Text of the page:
Opinion: Gordon L. Weil

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Biden seeks to bring back traditional Democratic voters

The current president is attempting to appeal to those who gravitated to Donald Trump because they felt their long positions of power were threatened by progressive liberalism.

by | June 20, 2021

President Joe Biden must confront a two-fold challenge for the 2022 and 2024 elections: bring back Democratic voters who voted for Donald Trump, and ensure his party maintains majority control of the House and Senate. Photo courtesy of Inside Climate News.

It’s not about Trump.

Joe Biden knows that. So do Joe Manchin and Josh Hawley.  

It’s about people. Donald Trump exploited the discontent of many Americans for his own political gain. Even as Trump fades, Biden and the two senators understand those Americans remain the critical center of national politics.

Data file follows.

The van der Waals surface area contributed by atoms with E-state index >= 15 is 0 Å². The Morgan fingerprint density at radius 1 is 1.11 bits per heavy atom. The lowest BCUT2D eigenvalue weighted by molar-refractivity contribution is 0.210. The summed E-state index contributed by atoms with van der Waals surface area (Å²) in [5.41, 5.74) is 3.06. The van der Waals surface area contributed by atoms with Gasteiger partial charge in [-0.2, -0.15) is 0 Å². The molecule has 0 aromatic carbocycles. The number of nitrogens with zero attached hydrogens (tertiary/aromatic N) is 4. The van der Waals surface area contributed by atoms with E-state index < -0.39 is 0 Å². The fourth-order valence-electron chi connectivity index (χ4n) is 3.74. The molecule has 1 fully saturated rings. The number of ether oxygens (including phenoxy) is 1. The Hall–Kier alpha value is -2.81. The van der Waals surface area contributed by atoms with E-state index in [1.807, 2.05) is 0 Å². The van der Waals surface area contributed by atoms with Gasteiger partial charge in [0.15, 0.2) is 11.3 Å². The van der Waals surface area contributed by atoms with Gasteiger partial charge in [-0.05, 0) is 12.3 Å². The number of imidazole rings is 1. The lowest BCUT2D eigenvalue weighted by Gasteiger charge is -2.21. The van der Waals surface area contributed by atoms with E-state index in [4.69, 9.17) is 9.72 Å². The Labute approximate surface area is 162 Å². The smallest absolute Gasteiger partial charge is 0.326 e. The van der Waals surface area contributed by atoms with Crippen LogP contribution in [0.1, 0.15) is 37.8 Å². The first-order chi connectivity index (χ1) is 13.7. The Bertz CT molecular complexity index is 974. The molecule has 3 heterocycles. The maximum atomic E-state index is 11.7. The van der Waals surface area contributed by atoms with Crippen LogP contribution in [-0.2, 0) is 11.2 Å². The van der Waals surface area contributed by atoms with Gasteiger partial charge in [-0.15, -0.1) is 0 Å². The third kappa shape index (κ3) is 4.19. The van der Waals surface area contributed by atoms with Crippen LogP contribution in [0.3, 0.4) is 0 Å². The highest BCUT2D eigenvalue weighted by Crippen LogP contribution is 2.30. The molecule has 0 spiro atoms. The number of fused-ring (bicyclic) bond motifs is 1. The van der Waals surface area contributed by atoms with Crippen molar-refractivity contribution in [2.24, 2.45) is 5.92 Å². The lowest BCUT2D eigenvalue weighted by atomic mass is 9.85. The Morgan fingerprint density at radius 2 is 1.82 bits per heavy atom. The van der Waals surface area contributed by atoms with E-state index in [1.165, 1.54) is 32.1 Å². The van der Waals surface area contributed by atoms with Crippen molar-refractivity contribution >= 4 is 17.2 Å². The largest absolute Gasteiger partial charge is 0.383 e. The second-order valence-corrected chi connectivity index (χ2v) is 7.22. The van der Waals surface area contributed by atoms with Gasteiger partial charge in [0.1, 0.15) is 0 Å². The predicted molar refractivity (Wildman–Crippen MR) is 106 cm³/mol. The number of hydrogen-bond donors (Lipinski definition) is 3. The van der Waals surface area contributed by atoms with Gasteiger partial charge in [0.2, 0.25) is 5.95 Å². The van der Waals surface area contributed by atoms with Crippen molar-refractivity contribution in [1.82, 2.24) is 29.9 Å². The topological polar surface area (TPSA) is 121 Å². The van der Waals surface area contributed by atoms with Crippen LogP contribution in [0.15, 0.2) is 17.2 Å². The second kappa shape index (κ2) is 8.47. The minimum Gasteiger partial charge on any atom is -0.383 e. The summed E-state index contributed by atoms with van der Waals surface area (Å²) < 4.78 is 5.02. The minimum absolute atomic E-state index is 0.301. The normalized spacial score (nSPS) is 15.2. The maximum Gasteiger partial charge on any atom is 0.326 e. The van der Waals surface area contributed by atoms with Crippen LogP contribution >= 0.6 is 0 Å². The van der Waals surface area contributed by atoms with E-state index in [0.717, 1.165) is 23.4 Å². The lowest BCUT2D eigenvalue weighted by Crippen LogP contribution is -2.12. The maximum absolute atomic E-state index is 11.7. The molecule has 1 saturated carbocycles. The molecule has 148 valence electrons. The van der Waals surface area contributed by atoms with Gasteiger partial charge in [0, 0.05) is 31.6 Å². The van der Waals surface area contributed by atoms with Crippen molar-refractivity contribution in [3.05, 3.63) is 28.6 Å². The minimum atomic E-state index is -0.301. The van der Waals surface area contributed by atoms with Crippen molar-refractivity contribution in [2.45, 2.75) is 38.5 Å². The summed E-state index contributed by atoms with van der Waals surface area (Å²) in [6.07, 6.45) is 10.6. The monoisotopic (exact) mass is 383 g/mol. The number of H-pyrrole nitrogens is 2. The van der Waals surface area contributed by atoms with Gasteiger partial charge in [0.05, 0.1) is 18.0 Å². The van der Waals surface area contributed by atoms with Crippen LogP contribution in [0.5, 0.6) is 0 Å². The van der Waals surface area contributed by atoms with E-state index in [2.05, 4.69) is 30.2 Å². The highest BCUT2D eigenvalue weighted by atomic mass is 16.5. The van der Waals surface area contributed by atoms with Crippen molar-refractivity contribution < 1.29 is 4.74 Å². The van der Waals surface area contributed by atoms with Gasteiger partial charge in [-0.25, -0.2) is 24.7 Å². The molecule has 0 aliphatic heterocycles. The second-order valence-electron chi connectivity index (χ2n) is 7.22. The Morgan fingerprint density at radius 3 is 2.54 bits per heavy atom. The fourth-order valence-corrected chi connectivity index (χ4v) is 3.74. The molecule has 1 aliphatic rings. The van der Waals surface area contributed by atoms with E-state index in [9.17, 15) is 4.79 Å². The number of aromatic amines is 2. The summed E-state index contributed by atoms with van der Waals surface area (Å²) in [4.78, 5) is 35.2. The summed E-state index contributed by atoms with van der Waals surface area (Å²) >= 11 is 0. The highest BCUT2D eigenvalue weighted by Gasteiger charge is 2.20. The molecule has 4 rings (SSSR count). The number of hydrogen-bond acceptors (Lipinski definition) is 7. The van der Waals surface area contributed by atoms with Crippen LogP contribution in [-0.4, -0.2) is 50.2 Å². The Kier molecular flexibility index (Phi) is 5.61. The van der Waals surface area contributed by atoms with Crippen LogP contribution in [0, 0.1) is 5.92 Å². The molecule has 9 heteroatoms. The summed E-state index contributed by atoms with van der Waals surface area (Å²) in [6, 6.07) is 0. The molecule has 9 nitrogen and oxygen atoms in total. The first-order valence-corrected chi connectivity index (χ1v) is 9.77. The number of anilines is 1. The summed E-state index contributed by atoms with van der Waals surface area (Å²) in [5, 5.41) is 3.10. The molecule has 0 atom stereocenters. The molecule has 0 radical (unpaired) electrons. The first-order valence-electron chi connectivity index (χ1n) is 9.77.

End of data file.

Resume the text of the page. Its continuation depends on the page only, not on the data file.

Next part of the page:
In an essay “The Bitter Heartland,” William Galston wrote about the resentment of people who believe they were gradually ignored by the Democratic Party, which had taken their support for granted.  

They saw the Democratic Party as turning from them and their bread-and-butter issues to focus on other groups who demanded the same rights and social treatment they had enjoyed. At first they became Reagan Democrats, and they would later be Trump’s loyal supporters.

Galston explored the reasons for their resentment. Socially conservative and often religious, they saw the growth of progressive liberalism that could upset the traditional role of the group that had historically dominated – white men.